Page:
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Have you heard about the leaky pipeline?

It is an image that is often used in the EU to show how the academic system works based on a gender perspective. The image is called the leaky pipeline. It was created based on facts from the most recent 20-year period on how the gender balance has changed over time within the university world.

The gender balance is pretty even these days within a large part of university study programmes. Women even make up the majority in many study programmes, especially within the humanities and social sciences. Within academic careers from doctoral student, via academic posts such as assistant professor, associate professor and up to professorships, something happens to the gender balance. The female share gradually shrinks while the male share increases.

Within technology and natural sciences, the gender balance is already uneven with more men in many of the programmes, and the gap there then increases in the academic career ladder. In other words, the pattern is the same, women disappear and men stay in research. This pattern can be seen, with certain variations of course, in most EU countries. In this respect, based on statistics, the image of the leaky pipeline is spot on. And yet the image has also been the subject of early criticism, not least in Sweden, in terms of what it communicates in other respects.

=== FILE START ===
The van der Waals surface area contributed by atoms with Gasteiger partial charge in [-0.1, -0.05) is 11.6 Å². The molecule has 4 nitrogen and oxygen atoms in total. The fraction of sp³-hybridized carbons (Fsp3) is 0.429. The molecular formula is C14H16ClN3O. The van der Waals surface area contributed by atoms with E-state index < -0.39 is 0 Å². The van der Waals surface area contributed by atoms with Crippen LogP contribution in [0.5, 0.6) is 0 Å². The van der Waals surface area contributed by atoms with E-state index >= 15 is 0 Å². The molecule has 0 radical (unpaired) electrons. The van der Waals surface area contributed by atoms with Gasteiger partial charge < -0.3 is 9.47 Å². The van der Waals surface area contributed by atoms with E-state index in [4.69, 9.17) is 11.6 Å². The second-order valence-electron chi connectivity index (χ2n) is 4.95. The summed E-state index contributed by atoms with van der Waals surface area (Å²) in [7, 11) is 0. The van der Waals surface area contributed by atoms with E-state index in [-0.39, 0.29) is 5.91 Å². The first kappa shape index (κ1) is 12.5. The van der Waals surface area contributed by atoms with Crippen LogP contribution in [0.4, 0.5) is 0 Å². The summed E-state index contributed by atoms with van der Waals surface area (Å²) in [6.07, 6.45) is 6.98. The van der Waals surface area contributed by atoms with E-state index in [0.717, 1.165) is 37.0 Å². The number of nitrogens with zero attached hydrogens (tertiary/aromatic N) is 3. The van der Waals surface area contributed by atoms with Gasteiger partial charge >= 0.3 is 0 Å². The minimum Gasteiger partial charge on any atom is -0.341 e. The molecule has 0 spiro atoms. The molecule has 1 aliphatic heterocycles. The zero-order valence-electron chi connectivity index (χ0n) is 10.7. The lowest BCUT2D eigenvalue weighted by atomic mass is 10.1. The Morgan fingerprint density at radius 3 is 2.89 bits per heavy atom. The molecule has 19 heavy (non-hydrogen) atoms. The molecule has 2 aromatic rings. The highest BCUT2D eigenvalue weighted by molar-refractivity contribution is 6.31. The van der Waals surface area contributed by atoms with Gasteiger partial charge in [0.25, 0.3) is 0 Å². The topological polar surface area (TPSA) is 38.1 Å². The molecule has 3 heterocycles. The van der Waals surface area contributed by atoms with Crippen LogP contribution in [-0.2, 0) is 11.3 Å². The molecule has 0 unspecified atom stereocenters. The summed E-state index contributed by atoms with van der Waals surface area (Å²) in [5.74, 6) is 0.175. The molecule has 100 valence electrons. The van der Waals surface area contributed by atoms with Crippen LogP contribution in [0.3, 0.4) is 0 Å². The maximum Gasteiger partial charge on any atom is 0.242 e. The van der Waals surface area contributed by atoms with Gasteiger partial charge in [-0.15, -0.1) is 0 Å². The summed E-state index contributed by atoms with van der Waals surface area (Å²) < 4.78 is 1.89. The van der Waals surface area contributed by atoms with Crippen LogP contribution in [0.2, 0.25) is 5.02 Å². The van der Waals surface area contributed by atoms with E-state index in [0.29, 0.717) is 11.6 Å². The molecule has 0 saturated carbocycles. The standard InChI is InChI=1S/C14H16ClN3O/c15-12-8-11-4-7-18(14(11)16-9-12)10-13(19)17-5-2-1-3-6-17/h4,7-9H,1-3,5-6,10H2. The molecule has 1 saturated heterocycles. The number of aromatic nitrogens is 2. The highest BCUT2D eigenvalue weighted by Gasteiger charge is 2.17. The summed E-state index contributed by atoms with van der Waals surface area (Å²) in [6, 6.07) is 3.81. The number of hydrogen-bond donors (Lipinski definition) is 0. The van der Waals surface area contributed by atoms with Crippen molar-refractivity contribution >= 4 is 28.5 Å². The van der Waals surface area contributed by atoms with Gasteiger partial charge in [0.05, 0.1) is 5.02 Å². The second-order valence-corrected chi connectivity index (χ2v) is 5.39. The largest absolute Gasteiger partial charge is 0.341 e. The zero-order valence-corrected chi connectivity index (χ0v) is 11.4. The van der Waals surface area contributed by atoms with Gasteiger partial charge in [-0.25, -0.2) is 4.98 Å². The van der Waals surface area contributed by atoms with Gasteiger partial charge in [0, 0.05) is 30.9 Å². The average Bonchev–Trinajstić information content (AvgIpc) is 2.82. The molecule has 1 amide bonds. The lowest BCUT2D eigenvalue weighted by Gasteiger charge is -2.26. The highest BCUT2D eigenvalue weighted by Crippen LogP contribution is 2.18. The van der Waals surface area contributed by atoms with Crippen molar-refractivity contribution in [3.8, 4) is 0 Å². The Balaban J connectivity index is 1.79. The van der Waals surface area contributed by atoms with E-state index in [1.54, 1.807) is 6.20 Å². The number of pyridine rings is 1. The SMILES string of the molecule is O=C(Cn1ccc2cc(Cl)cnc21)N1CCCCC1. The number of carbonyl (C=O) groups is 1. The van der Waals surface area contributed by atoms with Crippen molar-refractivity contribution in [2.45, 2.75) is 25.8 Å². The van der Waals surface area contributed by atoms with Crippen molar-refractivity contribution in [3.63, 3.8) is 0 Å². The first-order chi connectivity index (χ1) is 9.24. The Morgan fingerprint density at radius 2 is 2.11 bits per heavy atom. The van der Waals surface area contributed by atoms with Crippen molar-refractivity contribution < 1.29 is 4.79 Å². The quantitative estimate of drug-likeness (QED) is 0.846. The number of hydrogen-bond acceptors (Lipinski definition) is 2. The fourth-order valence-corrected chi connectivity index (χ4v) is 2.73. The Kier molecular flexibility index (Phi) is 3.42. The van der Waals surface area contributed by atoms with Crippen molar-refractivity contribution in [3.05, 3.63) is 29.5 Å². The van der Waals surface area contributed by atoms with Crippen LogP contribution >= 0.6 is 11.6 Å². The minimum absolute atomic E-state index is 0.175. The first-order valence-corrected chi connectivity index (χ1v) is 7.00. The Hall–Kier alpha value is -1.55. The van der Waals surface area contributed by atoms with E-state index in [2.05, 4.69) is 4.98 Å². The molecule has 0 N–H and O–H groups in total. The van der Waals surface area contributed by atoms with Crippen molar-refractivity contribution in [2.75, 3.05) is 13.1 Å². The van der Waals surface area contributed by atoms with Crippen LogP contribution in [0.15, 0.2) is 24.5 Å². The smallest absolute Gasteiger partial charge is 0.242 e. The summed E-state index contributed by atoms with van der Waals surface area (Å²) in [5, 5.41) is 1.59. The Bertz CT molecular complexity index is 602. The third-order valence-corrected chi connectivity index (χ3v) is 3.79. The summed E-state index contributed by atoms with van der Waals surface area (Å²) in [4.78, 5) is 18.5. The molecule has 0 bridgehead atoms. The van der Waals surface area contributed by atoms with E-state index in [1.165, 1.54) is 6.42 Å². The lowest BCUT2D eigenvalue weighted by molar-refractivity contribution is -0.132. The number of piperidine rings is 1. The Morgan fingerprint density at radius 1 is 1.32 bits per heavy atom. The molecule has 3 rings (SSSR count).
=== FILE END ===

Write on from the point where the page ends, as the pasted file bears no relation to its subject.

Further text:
It suggests that women passively drip out of an otherwise perfect pipeline, which makes one wonder what they are doing wrong. While men are doing things right, in actually making sure they don’t leak out. Or is this true? In actual fact, the image of the pipeline that leaks women is very misleading. Research into how universities are gendered in both structural terms and academic culture shows instead how men are favoured in academic organisations, albeit somewhat unconsciously. In other words, there is an active and ongoing process that enables men to progress, as though they were doing this entirely under their own steam. At the same time, women are actively disadvantaged in academic careers and it is more the case that they are squeezed out of the pipeline rather than dripping out.

The image works in illustrating statistics, but is directly misleading when it comes to understanding the process behind these statistics. Time for other images to be used, perhaps?